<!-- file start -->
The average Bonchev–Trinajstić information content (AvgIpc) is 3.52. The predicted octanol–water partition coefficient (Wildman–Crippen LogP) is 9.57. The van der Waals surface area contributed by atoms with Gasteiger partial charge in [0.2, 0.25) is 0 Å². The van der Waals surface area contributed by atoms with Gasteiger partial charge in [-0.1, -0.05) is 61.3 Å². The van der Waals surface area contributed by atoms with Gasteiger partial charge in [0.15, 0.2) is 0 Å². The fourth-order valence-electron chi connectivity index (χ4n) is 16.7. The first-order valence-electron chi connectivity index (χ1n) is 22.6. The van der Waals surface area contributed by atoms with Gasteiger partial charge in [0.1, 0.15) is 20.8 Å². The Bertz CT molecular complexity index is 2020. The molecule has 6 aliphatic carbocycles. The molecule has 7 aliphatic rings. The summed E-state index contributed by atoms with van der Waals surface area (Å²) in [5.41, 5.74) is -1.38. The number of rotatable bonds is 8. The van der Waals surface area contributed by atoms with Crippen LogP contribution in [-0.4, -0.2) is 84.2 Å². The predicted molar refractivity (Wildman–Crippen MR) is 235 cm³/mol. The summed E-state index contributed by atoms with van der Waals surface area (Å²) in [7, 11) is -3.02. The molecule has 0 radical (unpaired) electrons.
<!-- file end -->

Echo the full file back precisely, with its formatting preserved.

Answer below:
The average Bonchev–Trinajstić information content (AvgIpc) is 3.52. The predicted octanol–water partition coefficient (Wildman–Crippen LogP) is 9.57. The van der Waals surface area contributed by atoms with Gasteiger partial charge in [0.2, 0.25) is 0 Å². The van der Waals surface area contributed by atoms with Gasteiger partial charge in [-0.1, -0.05) is 61.3 Å². The van der Waals surface area contributed by atoms with Gasteiger partial charge in [0.15, 0.2) is 0 Å². The fourth-order valence-electron chi connectivity index (χ4n) is 16.7. The first-order valence-electron chi connectivity index (χ1n) is 22.6. The van der Waals surface area contributed by atoms with Gasteiger partial charge in [0.1, 0.15) is 20.8 Å². The Bertz CT molecular complexity index is 2020. The molecule has 6 aliphatic carbocycles. The molecule has 7 aliphatic rings. The summed E-state index contributed by atoms with van der Waals surface area (Å²) in [5.41, 5.74) is -1.38. The number of rotatable bonds is 8. The van der Waals surface area contributed by atoms with Crippen LogP contribution in [-0.4, -0.2) is 84.2 Å². The predicted molar refractivity (Wildman–Crippen MR) is 235 cm³/mol. The summed E-state index contributed by atoms with van der Waals surface area (Å²) in [7, 11) is -3.02. The molecule has 0 radical (unpaired) electrons.